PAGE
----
Mix vegetables with rest of loaf ingredients, using hands to knead.
In a small separate bowl, mix the topping ingredients.
Distribute meatloaf mixture evenly into loaf pans and spread topping.
Bake in the oven until meat is no longer pink, about one hour. A meat thermometer should read 160 when inserted into the center.
If you’re like me, you hate grocery store tomatoes. Anemic. Pale pink. Pathetic. They just don’t taste as good. I don’t even like to used canned tomatoes, if I can avoid them because of the metallic taste that you can’t get rid of. Boxed tomatoes are tasty, but expensive. I’m still slightly intimidated by canning, but I like to preserve my food. So, if you’re cheap, have an extra hour, and have access to a farmer’s market or a tomato plant of your own, freezing tomatoes can be a great option to enjoy that tomato flavor through the winter.
This was my project today, and the little guy even helped (or at least watched with fascination.)
Ripe tomatoes (larger varieties work best; don’t try to do this with cherries or you will drive yourself crazy!)
Several Large Bowls
Quart freezer bags
Kitchen scale (optional)
First, collect ripe tomatoes (though not over ripe or they may be difficult to work with) and wash them gently. Don’t worry if their skins aren’t perfect since soon you’re going to get these tomatoes naked. Scandalous!
Prepare your work area, since you’ll need a lot of bowls for this project. Place a large pot of water to boil and prepare a bowl of ice water near by. Lay out another clean bowl next to that and finally, place your strainer over a final bowl.
Make a tiny “x” on the bottom of each tomato, just deep enough to pierce the skin but not so deep as to cut into the seeds. Working in batches, blanch the tomatoes for two minutes. Place the blanched tomatoes in a bin of ice water. Once iced, the skins should slide easily from the tomatoes.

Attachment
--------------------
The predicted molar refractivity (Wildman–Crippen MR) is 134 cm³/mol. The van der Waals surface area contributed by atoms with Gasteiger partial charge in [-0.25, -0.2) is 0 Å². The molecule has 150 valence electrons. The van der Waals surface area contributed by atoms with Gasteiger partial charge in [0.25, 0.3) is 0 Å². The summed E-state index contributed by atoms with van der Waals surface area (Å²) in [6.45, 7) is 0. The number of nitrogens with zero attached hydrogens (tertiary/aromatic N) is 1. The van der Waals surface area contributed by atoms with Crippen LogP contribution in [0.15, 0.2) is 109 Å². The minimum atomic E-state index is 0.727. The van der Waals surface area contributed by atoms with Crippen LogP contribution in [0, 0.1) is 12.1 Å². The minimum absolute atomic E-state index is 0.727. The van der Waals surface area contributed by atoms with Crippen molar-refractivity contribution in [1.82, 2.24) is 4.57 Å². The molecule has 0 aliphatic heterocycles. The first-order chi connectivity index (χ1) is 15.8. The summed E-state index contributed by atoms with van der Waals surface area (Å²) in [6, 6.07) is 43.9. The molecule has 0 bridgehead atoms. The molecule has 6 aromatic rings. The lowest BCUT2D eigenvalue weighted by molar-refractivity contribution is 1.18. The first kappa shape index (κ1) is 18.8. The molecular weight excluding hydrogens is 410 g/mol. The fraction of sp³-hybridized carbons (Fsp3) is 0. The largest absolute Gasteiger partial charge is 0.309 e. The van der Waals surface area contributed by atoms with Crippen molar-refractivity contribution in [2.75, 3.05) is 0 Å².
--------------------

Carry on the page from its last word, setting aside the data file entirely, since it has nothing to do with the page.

With your paring knife (or a strawberry huller), remove the stem area from the tomato and seed. Don’t be afraid to squish and squeeze the tomatoes a bit to get the seeds out. Place the seeded and stemmed tomatoes in the mesh strainer to drain into a bowl.
If desired, measure out preset quantities of your tomatoes for easy kitchen work. I always do 1 lb bags for simplicity’s sake. Press out all of the air and freeze flat for easy stacking. The tomatoes should last at least three months, and for most freezers, could last much more than that without any loss of flavor.
Remember that bowl you were straining into? Fresh tomato juice! Feel free to pass it though the strainer one more time for good measure.
I teach, and so the past few weeks have been a mixture of abandonment to the joys of summer and disillusionment at its ending. The family and I have tried to go on lots of walks and hikes, and we’ve been using the ‘taj mahal’ of hiking backpacks, complete with bug net and sun cover.
But along with the fun of the summer, I’ve been starting to look forward to the semester ahead. I know that with my schedule (which stretches into the evening hours), dinner will often not even be on a back burner… I usually turn to the crockpot on days that I work, and so this past week I sent the babe to the sitter’s and cranked out 40 meals in what should have been just four hours, but really took about eight. I can’t vouch for any of them yet, but reviews will follow later once we pop these guys out of our nearly-full freezer.
The one freeze ahead that I prepared just today that I can vouch for is a recipe for butternut squash soup that we’ve been making for years and that we realized freezes quite well. We like it so much, and it makes us feel so gosh-darn healthy, that we’ve nicknamed it “spa soup.” Continue reading Azteca Squash Soup and Freezer Craziness→